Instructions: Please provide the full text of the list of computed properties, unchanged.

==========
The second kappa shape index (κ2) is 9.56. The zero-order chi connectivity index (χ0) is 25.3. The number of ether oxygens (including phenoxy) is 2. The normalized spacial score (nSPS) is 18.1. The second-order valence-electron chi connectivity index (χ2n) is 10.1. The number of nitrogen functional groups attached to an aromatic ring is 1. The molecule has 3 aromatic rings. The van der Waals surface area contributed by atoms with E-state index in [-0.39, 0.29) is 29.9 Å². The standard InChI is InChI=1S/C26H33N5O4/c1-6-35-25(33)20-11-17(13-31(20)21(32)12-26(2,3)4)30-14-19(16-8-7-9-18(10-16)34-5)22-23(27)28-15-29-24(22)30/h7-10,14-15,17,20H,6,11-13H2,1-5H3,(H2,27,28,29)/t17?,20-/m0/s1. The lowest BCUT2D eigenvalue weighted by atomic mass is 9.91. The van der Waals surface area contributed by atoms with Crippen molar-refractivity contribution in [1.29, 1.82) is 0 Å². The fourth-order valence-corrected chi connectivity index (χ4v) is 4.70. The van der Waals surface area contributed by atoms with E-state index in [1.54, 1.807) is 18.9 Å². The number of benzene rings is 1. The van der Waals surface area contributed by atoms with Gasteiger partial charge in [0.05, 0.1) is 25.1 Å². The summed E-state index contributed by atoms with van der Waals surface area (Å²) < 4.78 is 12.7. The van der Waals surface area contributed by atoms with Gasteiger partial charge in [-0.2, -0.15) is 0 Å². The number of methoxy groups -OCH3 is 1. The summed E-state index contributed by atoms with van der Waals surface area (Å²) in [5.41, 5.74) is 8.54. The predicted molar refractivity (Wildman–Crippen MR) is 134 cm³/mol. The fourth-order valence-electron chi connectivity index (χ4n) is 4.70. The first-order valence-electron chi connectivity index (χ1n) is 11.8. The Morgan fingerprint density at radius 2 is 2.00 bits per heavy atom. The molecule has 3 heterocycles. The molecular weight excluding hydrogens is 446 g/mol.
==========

The second kappa shape index (κ2) is 9.56. The zero-order chi connectivity index (χ0) is 25.3. The number of ether oxygens (including phenoxy) is 2. The normalized spacial score (nSPS) is 18.1. The second-order valence-electron chi connectivity index (χ2n) is 10.1. The number of nitrogen functional groups attached to an aromatic ring is 1. The molecule has 3 aromatic rings. The van der Waals surface area contributed by atoms with E-state index in [-0.39, 0.29) is 29.9 Å². The standard InChI is InChI=1S/C26H33N5O4/c1-6-35-25(33)20-11-17(13-31(20)21(32)12-26(2,3)4)30-14-19(16-8-7-9-18(10-16)34-5)22-23(27)28-15-29-24(22)30/h7-10,14-15,17,20H,6,11-13H2,1-5H3,(H2,27,28,29)/t17?,20-/m0/s1. The lowest BCUT2D eigenvalue weighted by atomic mass is 9.91. The van der Waals surface area contributed by atoms with Crippen molar-refractivity contribution in [1.29, 1.82) is 0 Å². The fourth-order valence-corrected chi connectivity index (χ4v) is 4.70. The van der Waals surface area contributed by atoms with E-state index in [1.54, 1.807) is 18.9 Å². The number of benzene rings is 1. The van der Waals surface area contributed by atoms with Gasteiger partial charge in [0.05, 0.1) is 25.1 Å². The summed E-state index contributed by atoms with van der Waals surface area (Å²) < 4.78 is 12.7. The van der Waals surface area contributed by atoms with Gasteiger partial charge in [-0.2, -0.15) is 0 Å². The number of methoxy groups -OCH3 is 1. The summed E-state index contributed by atoms with van der Waals surface area (Å²) in [5.41, 5.74) is 8.54. The predicted molar refractivity (Wildman–Crippen MR) is 134 cm³/mol. The fourth-order valence-electron chi connectivity index (χ4n) is 4.70. The first-order valence-electron chi connectivity index (χ1n) is 11.8. The Morgan fingerprint density at radius 2 is 2.00 bits per heavy atom. The molecule has 3 heterocycles. The molecular weight excluding hydrogens is 446 g/mol.